Moffat County High School student remembered fondly
Candlelight vigil honors life of Torivio “Tory” Tovar
The lives of many Moffat County High School students and Craig residents were changed when they heard the news that one of their own was gone.
Torivio Tovar was better known to people as Tory, and the 17-year-old who had inspired many smiles also prompted tears Friday when his Ford pickup struck an oncoming semi along U.S. Highway 40 just outside of Craig.
Tovar was killed almost immediately, but the memory of him could not be shaken quickly, as friends and family members took to social media to express their sorrow with sentiments.
Tovar was raised primarily in Craig by his grandparents, Paul and Reta Hall.
“He was very loved, and he was just such a good boy,” Reta Hall said through tears.
Hall said her grandson was an outdoorsman, a lover of hunting, fishing and camping who rode dirt bikes and snowmobiles regularly. His 1997 F-250 was also a point of pride for the teen.
The truck that Tovar maintained religiously took a backseat to another love this year, when he began dating Haley Bellin-VanGrandt in January. The two welcomed a son, Caemden Jace, on Oct. 9.
“He was so proud of his son,” Hall said. “That baby was so chubby. Tory called him his chunky monkey.”
Bellin-VanGrandt had been driving along the highway en route to Lay shortly after Tovar’s truck had collided with the semi and was halted by the resulting roadblock by law enforcement. When she learned the details, she feared the worst and was devastated when she got confirmation that he had been the unfortunate driver.
“It’s still not real,” she said, adding that she keeps holding out hope that Tovar will pop out unexpectedly and reveal that the entire experience was a bad prank.
Processing the emotions has been difficult because while she appreciates the intent behind the sympathy messages coming her way, it all feels overwhelming.
“I think it’s hard not reach out to someone going through a loss, but you have to understand what they’re going through and that they need their time and space,” Bellin-VanGrandt said. “He’s not going to see his kid grow up, and that’s what hurts the most.”
What was also painful was knowing how much her late boyfriend had matured in the past year with the intention of being a good father. He took school more seriously, found employment and set goals of becoming an electrical lineman or oil rig operator to support his child.
An account on GoFundMe has been set up to assist Bellin-VanGrandt and Caemden financially. Another memorial fund is also in the process of being set up by community members.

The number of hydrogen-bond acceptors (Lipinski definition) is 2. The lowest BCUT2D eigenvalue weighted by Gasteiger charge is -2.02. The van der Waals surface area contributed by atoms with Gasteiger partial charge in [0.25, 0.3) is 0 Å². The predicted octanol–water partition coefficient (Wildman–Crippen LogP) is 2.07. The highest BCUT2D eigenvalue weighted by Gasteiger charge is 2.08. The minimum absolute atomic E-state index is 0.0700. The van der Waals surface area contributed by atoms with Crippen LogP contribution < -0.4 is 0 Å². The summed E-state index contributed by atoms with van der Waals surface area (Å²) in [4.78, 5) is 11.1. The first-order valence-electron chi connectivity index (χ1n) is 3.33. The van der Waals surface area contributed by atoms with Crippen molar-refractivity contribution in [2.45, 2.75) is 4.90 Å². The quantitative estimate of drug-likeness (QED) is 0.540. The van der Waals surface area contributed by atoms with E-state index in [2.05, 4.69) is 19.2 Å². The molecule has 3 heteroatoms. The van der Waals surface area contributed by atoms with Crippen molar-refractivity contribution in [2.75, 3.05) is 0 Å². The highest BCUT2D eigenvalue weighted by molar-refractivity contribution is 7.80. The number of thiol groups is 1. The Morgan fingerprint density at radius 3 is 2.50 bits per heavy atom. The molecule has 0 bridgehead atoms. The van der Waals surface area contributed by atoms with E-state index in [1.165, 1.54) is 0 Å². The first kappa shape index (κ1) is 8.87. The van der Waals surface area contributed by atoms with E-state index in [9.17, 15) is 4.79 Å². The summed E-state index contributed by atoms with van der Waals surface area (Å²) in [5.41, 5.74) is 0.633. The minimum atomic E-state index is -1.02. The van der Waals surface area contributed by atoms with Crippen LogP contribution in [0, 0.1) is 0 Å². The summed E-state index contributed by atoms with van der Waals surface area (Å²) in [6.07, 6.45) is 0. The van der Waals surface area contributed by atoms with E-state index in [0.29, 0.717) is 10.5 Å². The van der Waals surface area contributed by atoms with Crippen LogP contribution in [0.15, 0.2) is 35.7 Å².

“He wasn’t always there physically because of school and work, but we would use FaceTime and Snapchat, and he would always tell me, ‘I love you both,’” Bellin-VanGrandt said. “He would text me in the mornings and say, ‘No matter what happens today, just know that you’re the one I’m going to spend the rest of my life with.’”
Tovar also had just finished exams at MCHS with plans to graduate a semester ahead of schedule.
“That’s all he wanted was to show people that he could and he would and that he was going to turn his life around,” said Bellin-VanGrandt’s friend, Jayme Schaffner.
Tovar’s popularity was considerable, Bellin-VanGrandt said.
“He was very outgoing, would always go up to people and say hi,” she said. “He was loud, and he’d make himself known in a room even though he claimed to be shy.”
A candlelight vigil was held Sunday night at Moffat County High School to honor Tovar’s memory. A large crowd of students, family members and community members gathered in the auditorium to hear a few words from Tony Bohrer, leader of the “If You Really Knew Me” program at MCHS this fall, and Bear River Young Life leader David Pressgrove.
“We’re here to honor him and remember him, to honor the impact he had on our lives,” Bohrer said.
Pressgrove told students about a memory book that was being created for Tory’s son.
“Our goal tonight is to celebrate Tory. We hope to put a book together of memories, of letters written to Caemden about his dad,” Pressgrove said.
Those who wish to add to the memory book are welcome to submit a story, letter or remembrance to Pressgrove at the Craig Daily Press office throughout the week or by email to firstname.lastname@example.org.
The crowd dispersed to begin composing letters for the memory book before reconvening outside the school for a prayer and the vigil. Friends and acquaintances lingered afterward, sharing stories and memories of Tovar.
“He would make anybody’s day, no matter what,” MCHS graduate Owen Nichols said. “We always joked around that there’s never a dull moment with him.”
Sophomore Jeb Gowdy agreed.
“He just always was a guy who could make you laugh easy. He always put a smile on your face,” Gowdy said.
Funeral services for Tovar will be held at 2 p.m. Saturday, though the location has yet to be determined.
Contact Andy Bockelman at 970-875-1793 or abockelman@CraigDailyPress.com.
Contact Lauren Blair at 970-875-1794 or lblair@CraigDailyPress.com.
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Time seemed to stop for Matthew Engle for a few seconds after he heard crunching metal last week while he was in downtown Steamboat Springs.